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Logo of Phnom Penh Post newspaper Phnom Penh Post - Comment: Violence, Intimidation and Graft Never Win

Comment: Violence, Intimidation and Graft Never Win

In reality violence, intimidation and corruption do not stop people from supporting the party they believe in.

If people cannot show their support for one party or another due to fear, what can the future hold for them? People

fear the harm the Khmer Rouge can cause by refusing to disarm. They don't trust anybody, including their neighbors.

Party members and supporters rights have not been protected and there are incidents of violence happening everywhere.

During the civil war, most Cambodians living inside the country did not deal with politics because their goals

were to find food for their family and try to stay alive. Matters became much worse when the Khmer Rouge took power

in 1975. Many Cambodians living overseas did not get involved in politics either because they enjoyed living in

their new countries which provided them freedom and happiness. They were busy working to pay their mortgage and

college tuitions for their children. If Cambodia was safe, these expatriates would love to help rebuild their native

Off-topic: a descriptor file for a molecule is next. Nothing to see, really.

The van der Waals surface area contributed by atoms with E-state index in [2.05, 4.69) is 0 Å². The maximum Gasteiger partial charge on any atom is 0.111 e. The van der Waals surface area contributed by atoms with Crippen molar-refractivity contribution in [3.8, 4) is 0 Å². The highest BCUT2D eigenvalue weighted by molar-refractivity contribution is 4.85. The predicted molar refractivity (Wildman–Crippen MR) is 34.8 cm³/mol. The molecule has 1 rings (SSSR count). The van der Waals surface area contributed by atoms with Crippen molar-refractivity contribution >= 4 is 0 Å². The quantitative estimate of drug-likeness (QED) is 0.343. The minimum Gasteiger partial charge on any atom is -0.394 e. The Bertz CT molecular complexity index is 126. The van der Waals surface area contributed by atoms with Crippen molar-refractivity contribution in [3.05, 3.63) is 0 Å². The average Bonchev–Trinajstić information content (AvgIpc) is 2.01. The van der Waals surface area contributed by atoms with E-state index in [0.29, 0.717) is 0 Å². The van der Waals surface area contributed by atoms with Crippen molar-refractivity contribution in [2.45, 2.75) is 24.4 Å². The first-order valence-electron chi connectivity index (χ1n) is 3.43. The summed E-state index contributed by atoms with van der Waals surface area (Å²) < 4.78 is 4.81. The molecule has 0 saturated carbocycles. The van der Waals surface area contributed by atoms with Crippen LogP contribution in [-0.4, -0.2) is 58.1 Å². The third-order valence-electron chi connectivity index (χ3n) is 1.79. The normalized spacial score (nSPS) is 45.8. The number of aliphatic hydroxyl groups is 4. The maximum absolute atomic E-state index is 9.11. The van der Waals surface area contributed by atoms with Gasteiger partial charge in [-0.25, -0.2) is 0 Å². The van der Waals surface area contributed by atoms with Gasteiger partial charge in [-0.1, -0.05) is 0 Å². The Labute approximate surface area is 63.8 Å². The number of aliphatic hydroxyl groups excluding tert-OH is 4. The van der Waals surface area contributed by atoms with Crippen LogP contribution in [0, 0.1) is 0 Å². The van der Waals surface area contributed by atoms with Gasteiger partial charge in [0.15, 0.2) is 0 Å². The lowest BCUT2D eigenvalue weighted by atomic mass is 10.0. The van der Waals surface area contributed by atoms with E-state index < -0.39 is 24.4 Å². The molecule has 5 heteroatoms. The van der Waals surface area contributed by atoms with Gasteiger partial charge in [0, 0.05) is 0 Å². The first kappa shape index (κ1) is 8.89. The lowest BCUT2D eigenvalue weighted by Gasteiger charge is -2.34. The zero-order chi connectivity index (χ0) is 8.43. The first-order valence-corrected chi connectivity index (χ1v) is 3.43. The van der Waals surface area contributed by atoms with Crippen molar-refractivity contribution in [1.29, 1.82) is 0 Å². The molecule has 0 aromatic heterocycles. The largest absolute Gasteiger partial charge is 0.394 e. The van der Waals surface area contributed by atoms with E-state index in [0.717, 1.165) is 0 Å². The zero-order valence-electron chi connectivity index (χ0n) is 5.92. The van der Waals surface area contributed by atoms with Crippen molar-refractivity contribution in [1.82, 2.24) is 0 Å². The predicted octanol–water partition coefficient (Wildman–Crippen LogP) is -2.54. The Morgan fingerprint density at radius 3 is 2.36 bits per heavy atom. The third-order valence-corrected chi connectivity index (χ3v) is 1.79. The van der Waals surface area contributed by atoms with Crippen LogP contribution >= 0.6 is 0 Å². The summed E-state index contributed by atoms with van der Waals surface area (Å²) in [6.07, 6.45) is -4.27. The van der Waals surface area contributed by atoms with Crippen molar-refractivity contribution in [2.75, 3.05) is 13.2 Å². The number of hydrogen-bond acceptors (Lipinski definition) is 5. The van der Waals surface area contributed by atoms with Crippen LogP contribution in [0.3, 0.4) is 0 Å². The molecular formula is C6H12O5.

homeland. They would advocate human rights and promote democracy for the Cambodian people.

The Cambodian people do not want war to continue but if the Khmer Rouge faction is still outside the election process,

they predict that the civil war will escalate. With the signing of the peace accords in Paris, the world has begun

to take care of Cambodians, but the war still goes on. People are getting killed and wounded everywhere, including

U.N. teams who are being evacuated like refugees from some areas.

After suffering for more than two decades, the Cambodian people would love to see their country return to peace,

freedom and democracy. They want to see their leaders walk away from the bullets and into the ballot box. Traditionally,

Khmers do not like to talk about politics, but they know how to use their power at the voting booths. They understand

human rights. They understand what it is to be free. And, they greatly desire to participate in the upcoming historical

election.

I salute any politician who believes in non-violence. I appeal to all political parties, including the Khmer Rouge,

to follow the principles of non-violence, non-intimidation and non-corruption.

- Dith Pran is a New York Times photographer whose story was told in the 1985 film

"The Killing Fields."

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